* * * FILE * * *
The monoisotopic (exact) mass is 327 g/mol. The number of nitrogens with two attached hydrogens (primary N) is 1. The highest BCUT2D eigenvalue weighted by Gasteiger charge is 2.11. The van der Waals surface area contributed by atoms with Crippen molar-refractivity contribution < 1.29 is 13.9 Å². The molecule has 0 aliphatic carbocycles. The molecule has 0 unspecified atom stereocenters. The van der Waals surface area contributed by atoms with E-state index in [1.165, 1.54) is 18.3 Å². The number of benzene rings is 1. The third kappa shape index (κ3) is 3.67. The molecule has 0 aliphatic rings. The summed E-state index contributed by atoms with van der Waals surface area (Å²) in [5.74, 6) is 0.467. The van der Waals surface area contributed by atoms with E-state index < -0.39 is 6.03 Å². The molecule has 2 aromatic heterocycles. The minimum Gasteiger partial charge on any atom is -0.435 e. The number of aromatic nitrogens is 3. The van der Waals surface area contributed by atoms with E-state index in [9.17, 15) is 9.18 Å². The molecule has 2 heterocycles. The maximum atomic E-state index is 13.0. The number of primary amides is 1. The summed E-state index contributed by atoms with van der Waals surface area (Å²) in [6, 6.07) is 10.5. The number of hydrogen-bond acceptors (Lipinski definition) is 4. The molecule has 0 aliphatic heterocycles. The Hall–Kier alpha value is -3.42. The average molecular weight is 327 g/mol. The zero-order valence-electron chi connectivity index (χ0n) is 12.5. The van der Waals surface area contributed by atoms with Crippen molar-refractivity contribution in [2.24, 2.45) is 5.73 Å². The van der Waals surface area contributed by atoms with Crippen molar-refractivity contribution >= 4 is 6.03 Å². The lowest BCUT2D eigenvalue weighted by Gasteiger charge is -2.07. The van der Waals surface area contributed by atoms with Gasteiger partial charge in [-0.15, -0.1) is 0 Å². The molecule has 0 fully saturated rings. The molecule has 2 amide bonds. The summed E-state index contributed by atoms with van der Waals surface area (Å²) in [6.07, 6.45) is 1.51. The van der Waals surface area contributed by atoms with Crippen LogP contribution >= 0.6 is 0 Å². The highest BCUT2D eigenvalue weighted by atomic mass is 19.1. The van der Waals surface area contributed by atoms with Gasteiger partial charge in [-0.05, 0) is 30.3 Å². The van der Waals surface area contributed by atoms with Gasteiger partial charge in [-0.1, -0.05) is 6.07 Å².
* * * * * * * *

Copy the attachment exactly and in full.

The monoisotopic (exact) mass is 327 g/mol. The number of nitrogens with two attached hydrogens (primary N) is 1. The highest BCUT2D eigenvalue weighted by Gasteiger charge is 2.11. The van der Waals surface area contributed by atoms with Crippen molar-refractivity contribution < 1.29 is 13.9 Å². The molecule has 0 aliphatic carbocycles. The molecule has 0 unspecified atom stereocenters. The van der Waals surface area contributed by atoms with E-state index in [1.165, 1.54) is 18.3 Å². The number of benzene rings is 1. The third kappa shape index (κ3) is 3.67. The molecule has 0 aliphatic rings. The summed E-state index contributed by atoms with van der Waals surface area (Å²) in [5.74, 6) is 0.467. The van der Waals surface area contributed by atoms with E-state index < -0.39 is 6.03 Å². The molecule has 2 aromatic heterocycles. The minimum Gasteiger partial charge on any atom is -0.435 e. The number of aromatic nitrogens is 3. The van der Waals surface area contributed by atoms with E-state index in [9.17, 15) is 9.18 Å². The molecule has 2 heterocycles. The maximum atomic E-state index is 13.0. The number of primary amides is 1. The summed E-state index contributed by atoms with van der Waals surface area (Å²) in [6, 6.07) is 10.5. The number of hydrogen-bond acceptors (Lipinski definition) is 4. The molecule has 0 aliphatic heterocycles. The Hall–Kier alpha value is -3.42. The average molecular weight is 327 g/mol. The zero-order valence-electron chi connectivity index (χ0n) is 12.5. The van der Waals surface area contributed by atoms with Crippen molar-refractivity contribution in [2.24, 2.45) is 5.73 Å². The van der Waals surface area contributed by atoms with Crippen molar-refractivity contribution >= 4 is 6.03 Å². The lowest BCUT2D eigenvalue weighted by Gasteiger charge is -2.07. The van der Waals surface area contributed by atoms with Gasteiger partial charge in [-0.15, -0.1) is 0 Å². The molecule has 0 fully saturated rings. The molecule has 2 amide bonds. The summed E-state index contributed by atoms with van der Waals surface area (Å²) in [6.07, 6.45) is 1.51. The van der Waals surface area contributed by atoms with Crippen LogP contribution >= 0.6 is 0 Å². The highest BCUT2D eigenvalue weighted by atomic mass is 19.1. The van der Waals surface area contributed by atoms with Gasteiger partial charge in [-0.05, 0) is 30.3 Å². The van der Waals surface area contributed by atoms with Gasteiger partial charge in [-0.1, -0.05) is 6.07 Å².